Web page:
Because Cetacea are so highly specialized for their aquatic lifestyle, they bear little resemblance to their artiodactyla ancestors. They have nearly hairless, fusiform bodies. They lack hind limbs except for tiny internal pelvic vestiges, and the forelimbs are modified into streamlined flippers. The tail bears a flattened fluke. In addition, cetacean skulls are highly modified so that the nares are located on the top of the head. On the other hand, most artiodactyla are specialized for cursorial locomotion, with long, hoofed limbs, and they lack the extreme aquatic specializations found in cetacea. Most cetartiodactyls are relatively large animals, but there is an enormous range of body sizes in this group. Blue whales, Balaenoptera musculus, are the largest animals on earth, growing over 27 meters in length and weighing over 190,000 kg, whereas the smallest artiodactyla, the lesser mouse deer (Tragulus javanicus), is just 45 cm long and weighs 2 kg. Many species of cetartiodactyls exhibit sexual dimorphism, with males larger than females or vice versa. Also, male artiodactyla often bear antlers or large horns, and some male cetartiodactyls (narwhals (Monodon monoceros), tragulidae, and suidae) bear large tusks. (Nowak, 1999; Rice, 1984; Simpson, 1984)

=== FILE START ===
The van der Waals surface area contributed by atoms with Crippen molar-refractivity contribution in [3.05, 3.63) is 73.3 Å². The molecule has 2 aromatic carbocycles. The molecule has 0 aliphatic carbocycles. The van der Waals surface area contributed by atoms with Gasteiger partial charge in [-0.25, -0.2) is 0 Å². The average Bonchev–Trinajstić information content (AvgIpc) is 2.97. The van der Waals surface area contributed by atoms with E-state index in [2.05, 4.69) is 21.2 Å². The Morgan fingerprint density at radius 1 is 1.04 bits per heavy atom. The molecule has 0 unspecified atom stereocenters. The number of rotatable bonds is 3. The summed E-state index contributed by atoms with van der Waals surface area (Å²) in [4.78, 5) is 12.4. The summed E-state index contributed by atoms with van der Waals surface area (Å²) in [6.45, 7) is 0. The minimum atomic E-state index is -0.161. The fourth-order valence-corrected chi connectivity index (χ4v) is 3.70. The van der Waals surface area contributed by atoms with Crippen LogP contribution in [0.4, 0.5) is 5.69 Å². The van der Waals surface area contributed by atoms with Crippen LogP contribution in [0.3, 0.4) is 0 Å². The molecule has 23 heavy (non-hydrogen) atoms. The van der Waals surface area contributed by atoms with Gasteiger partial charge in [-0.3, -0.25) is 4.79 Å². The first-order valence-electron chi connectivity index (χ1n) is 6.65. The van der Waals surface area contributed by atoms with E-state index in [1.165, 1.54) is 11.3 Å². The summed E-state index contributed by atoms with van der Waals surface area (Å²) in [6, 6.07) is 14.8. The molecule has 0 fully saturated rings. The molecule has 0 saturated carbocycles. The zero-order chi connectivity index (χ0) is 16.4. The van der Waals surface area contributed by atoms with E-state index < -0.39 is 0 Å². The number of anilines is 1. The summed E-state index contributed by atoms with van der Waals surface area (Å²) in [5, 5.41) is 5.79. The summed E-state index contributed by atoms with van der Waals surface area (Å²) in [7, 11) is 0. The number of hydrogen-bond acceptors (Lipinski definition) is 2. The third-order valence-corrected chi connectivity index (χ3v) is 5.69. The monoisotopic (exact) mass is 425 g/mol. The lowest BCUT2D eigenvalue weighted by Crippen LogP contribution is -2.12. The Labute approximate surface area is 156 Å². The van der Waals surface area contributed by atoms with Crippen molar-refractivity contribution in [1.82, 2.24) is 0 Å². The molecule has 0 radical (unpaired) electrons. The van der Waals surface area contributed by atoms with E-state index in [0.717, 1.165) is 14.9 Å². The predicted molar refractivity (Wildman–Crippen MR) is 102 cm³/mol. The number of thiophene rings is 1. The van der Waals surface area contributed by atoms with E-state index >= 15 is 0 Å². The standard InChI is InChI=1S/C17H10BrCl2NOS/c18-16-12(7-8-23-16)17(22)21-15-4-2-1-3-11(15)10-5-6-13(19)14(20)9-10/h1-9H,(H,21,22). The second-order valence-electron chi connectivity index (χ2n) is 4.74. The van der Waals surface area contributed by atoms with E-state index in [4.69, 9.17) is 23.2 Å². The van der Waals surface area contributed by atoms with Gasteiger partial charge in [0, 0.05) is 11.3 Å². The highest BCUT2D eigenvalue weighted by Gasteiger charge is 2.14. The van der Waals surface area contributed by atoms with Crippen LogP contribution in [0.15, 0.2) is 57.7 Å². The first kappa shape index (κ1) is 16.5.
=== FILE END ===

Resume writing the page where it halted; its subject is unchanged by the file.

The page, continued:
- Nowak, R. 1999. Walker's Mammals of the World, vol. II. Baltimore and London: The Johns Hopkins University Press.